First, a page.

Spanish IEP Student Makes a Huge Difference at a Small Company

Senior Kelly Domogala shared her experience of pursuing bachelor’s degrees in Spanish and industrial and systems engineering through the University of Rhode Island’s International Engineering Program.

Kelly Domogala in Spain
Kelly Domogala at José Antonio Labordeta Park in Zaragoza.

When I first arrived in Spain, after going around Barcelona for a few days, I did a two-week immersion program at University of Zaragoza’s campus in Jaca. This was a fantastic opportunity to adjust to Spanish culture and only speak Spanish. It prepared me for the rest of my year abroad.

Once I moved to Zaragoza and started attending the University of Zaragoza’s main campus, I learned a lot about the differences between universities in Spain and the United States. Almost all of the classes there have grades based on just one final exam or paper, which is nerve-wracking compared to having many exams and quizzes like we usually do in the United States.

Kelly Domogala in Spain
Kelly Domogala at Plaza del Pilar in Zaragoza.

Students in Spain also don’t have to take general education classes. They were very surprised to learn that I was taking engineering classes and philosophy classes while abroad in order to satisfy my general education requirements.

All of my professors were extremely nice and understanding, but many times the work was difficult. During one of my classes, ergonomics, I had many projects and worked in a team with three other Spanish students, which helped integrate myself into the culture academically and socially.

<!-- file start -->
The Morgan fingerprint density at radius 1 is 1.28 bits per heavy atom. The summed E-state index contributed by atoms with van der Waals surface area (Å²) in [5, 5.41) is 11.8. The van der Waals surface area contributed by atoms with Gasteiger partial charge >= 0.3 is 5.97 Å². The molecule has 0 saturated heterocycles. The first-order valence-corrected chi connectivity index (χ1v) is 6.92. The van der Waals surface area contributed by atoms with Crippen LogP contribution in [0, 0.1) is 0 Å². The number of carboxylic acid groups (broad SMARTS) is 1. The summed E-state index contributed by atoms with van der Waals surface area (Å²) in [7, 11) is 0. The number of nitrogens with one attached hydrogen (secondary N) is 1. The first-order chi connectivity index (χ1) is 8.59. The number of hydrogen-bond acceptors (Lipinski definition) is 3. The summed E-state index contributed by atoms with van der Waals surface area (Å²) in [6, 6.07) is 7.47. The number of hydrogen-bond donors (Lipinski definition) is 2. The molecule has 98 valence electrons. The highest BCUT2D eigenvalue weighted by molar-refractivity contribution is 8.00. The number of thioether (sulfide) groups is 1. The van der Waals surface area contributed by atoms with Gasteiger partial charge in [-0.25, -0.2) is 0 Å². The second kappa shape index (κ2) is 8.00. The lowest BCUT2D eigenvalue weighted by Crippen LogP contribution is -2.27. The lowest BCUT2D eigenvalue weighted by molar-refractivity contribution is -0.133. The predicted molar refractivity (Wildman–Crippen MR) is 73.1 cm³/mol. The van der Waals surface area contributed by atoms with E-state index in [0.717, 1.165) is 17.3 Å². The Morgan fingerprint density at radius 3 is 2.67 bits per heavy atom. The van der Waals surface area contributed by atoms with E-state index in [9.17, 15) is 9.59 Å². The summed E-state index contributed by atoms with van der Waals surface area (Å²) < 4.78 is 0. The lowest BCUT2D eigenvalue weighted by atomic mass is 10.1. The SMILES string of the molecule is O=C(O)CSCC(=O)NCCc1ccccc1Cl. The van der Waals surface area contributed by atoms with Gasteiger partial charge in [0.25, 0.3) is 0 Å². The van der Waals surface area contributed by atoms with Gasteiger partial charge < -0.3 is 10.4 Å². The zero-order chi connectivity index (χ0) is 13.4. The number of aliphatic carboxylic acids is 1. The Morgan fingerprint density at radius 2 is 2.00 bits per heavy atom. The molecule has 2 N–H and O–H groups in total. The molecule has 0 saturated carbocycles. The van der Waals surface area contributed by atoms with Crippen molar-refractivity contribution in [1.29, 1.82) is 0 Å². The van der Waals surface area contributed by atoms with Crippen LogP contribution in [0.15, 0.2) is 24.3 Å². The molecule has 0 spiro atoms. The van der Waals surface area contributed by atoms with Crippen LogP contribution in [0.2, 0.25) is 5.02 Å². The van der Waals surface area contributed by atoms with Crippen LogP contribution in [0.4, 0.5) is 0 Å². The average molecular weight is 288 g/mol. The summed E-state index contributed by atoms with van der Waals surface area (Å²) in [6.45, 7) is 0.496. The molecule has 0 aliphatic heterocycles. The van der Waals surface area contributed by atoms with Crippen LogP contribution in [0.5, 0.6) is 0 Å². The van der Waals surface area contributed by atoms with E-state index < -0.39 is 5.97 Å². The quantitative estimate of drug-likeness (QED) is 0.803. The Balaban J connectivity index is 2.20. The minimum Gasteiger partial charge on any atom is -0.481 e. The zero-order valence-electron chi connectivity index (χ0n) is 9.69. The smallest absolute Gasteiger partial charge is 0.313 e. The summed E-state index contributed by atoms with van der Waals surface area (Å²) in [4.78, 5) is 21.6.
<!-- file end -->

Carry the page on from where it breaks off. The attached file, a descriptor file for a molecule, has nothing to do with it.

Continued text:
I loved Zaragoza so much during the first six months that I was there, I decided to find an internship in the city so I that I could stay there for an entire year. I found an internship at Epic Power, a small company that manufactures energy recovery systems and intelligent power supplies for drives and lifts.

During my time at Epic Power, the company was moving from one manufacturing location to another larger location, in order to keep up with demand. Since they only had 10 employees, almost all of whom were electrical engineers, I was able to get hands-on experience being in charge of the move.

As an intern, I made a huge impact and was given ample responsibility. I designed and implemented the new production layout for the new facility; created process documentation in Spanish, including steps, materials, tools and protection; and increased efficiency, speed, simplicity and cleanliness by developing process improvements.

All of my co-workers were supportive of everything I did. I truly could not have had a better internship experience.

Overall, nothing could have improved my Spanish speaking, writing and listening skills as much as being fully immersed in the Spanish culture through my classes and internship.